Lonicera-Nitida-Cat-Hedge.jpg


Such fun! Yes, very easy to take cutting ..
 

Colin

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Hi,

Thanks alp. (y)

I reckon we've enough cats already with all the neighbours cats who visit us every day; Corky; Scampy; Aspro; Dudley; Harvey; Ruby; Gruffalo and Max who is five today and we are throwing a party for. :):):)

Once I get the garden tidy and the new compost bins located and loaded I need to settle down with a full list of all your kind suggestions and work through each in turn before making a final decision as to what hedge to plant.

Kind regards, Colin.
 
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I've been lucky with my neighbours Colin and I hate to think how I would cope with the hassle you've put up with down the years. I admire you and your wife for putting up with it for so long and making the best of the situation.
 

Colin

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Hi,

Many thanks Sheal. Not just our neighbours unfortunately; problems with the bungalow from the day we moved in; we had been here only six weeks when we suffered water ingress to two ceilings; we were fully insured having a maximum mortgage and the insurance loss adjusters told us to get lost the damage was due to lack of maintenance; no money to fight the insurance company and we couldn't borrow more money to repair the roof; it took 18 months for us to save for the materials and Bron and I installed the new roof without any assistance whatsoever. We hate insurance companies with a passion and we soon found out how friends quickly disappear when really needed.

My family are vultures being money driven so I've divorced the lot of them because they only ever caused us distress; at last Bron and I are enjoying a bit of peace; no more family interference and a police case open against our bad neighbours; we've grafted for the last 41 years to attain our now enviable lifestyle and we are no longer putting up with anyone trying to spoil it or come between us. Retirement shouldn't be like this but it's not us causing any trouble so we are now back to back standing firm. :)

Kind regards, Colin.
 

Colin

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Hi,

Ixora.
Hebe.
Pottosporum.
Choisya.
Berberis.
Pyracantha.
Fuschia.
Lonircera.
Viburnum.

I've been browsing suppliers of the ones kindly suggested above taking my time.

Ixora unfortunately not suited to our harsh climate especially here on the valley with prevailing breeze.

Hebe I must confess I feel drawn to because it looks wonderful and I know Hebe's grow well here.

Pottosporum is a slow grower?

Choisya is lovely but again it's much too cold and windy here.

Berberis fast growing and a good choice it being hardy.

Pyracantha is an excellent choice.

Fuschia; I always regarded as a pot plant but I know little?

Lonicera another excellent choice it also being the cheapest so far and it provides a dense hedge.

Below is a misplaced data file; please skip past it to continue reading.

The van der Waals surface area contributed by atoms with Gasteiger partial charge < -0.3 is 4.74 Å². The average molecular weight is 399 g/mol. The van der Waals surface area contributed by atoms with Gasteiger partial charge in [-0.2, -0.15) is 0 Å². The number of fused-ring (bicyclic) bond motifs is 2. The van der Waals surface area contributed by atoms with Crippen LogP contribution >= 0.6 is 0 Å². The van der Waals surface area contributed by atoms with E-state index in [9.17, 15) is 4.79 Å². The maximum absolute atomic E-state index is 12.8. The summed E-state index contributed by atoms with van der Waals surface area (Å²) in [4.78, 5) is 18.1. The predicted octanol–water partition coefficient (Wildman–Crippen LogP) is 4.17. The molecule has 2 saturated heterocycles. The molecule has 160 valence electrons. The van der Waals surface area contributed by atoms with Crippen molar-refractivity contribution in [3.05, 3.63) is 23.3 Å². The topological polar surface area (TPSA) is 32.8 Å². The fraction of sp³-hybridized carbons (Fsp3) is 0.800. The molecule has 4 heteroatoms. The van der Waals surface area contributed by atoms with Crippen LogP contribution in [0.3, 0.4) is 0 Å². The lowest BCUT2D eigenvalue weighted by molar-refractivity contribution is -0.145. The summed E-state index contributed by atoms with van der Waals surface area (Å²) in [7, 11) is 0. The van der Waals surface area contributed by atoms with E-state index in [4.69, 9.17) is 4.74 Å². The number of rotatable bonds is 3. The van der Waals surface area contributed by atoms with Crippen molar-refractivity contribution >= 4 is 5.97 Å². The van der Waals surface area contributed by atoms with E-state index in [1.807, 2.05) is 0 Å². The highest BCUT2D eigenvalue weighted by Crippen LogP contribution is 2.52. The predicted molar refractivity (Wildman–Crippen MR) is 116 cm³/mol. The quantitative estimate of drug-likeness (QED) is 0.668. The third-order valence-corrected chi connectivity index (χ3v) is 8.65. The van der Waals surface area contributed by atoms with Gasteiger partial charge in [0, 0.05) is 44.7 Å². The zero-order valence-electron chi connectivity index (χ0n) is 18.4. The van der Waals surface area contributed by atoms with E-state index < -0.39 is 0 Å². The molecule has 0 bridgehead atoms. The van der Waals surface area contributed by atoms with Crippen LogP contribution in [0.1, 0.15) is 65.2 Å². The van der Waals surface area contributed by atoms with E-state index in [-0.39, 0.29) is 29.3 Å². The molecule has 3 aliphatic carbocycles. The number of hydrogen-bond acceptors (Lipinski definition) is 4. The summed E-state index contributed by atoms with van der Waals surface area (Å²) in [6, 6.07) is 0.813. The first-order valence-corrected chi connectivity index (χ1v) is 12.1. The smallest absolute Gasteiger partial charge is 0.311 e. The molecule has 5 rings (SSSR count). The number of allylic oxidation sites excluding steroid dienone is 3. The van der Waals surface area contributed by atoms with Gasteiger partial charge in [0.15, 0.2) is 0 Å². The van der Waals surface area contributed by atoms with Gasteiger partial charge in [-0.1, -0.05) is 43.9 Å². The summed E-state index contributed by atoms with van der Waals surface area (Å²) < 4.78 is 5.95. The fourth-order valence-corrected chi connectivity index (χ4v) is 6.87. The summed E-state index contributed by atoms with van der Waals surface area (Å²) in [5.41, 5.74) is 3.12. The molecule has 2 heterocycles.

Viburnum pricey but lovely.

I've now installed CCTV and our bad neighbours will have already spotted the cameras which might explain them now leaving us alone at last? If this is correct then possibly a proper hedge might not be needed allowing me to plant an assortment of lower growing bushes which don't take off height wise and need clipping to keep under control saving me work? I've got nine assorted evergreen bushes on order for delivery this month and I might plant these along the new fence then I can buy more for the rest of the garden.

The Snowberry hedge was at one point over 8' tall interspersed with tree stumps and brambles etc making it a right pain to clear but now it's out including the roots.

This morning I finally cleared the last of the Snowberry at the top of the garden so the ground is ready for planting as seen in the bottom two images. the top two images show the original 100' x 8' tall conifer hedge which I removed and what this thread is about because I would have liked a suitable but much more manageable hedge. Our gardens are hard graft but I'm trying my best to tame them.

Having now removed our conifer hedge its uncovered neighbours shrubs/trees and now these can get sunlight I wonder if these will start to grow and provide an hedge without me doing a thing?

I'm not in a hurry and I don't want to do anything silly after all these bad neighbours might be forced to move in the near future; the husband at 82 has suffered a number of heart attacks and is now having great difficulty in walking; I'll never wish them ill but I do believe in what goes around comes around? Bron and I wish to remain good neighbours to everyone.

Thanks once again everyone for your kind suggestions; as I say I've spent ages looking at each in turn and now having taken police advice installing the CCTV things might at last improve for us after all it's only taken 30 years so far suffering these bad neighbours? Just my luck to plant a full hedge then they move?

Kind regards, Colin.


Rear garden October 2016 (32).JPG
Rear garden October 2016 (41).JPG
DSCN2971.JPG
DSC00027.JPG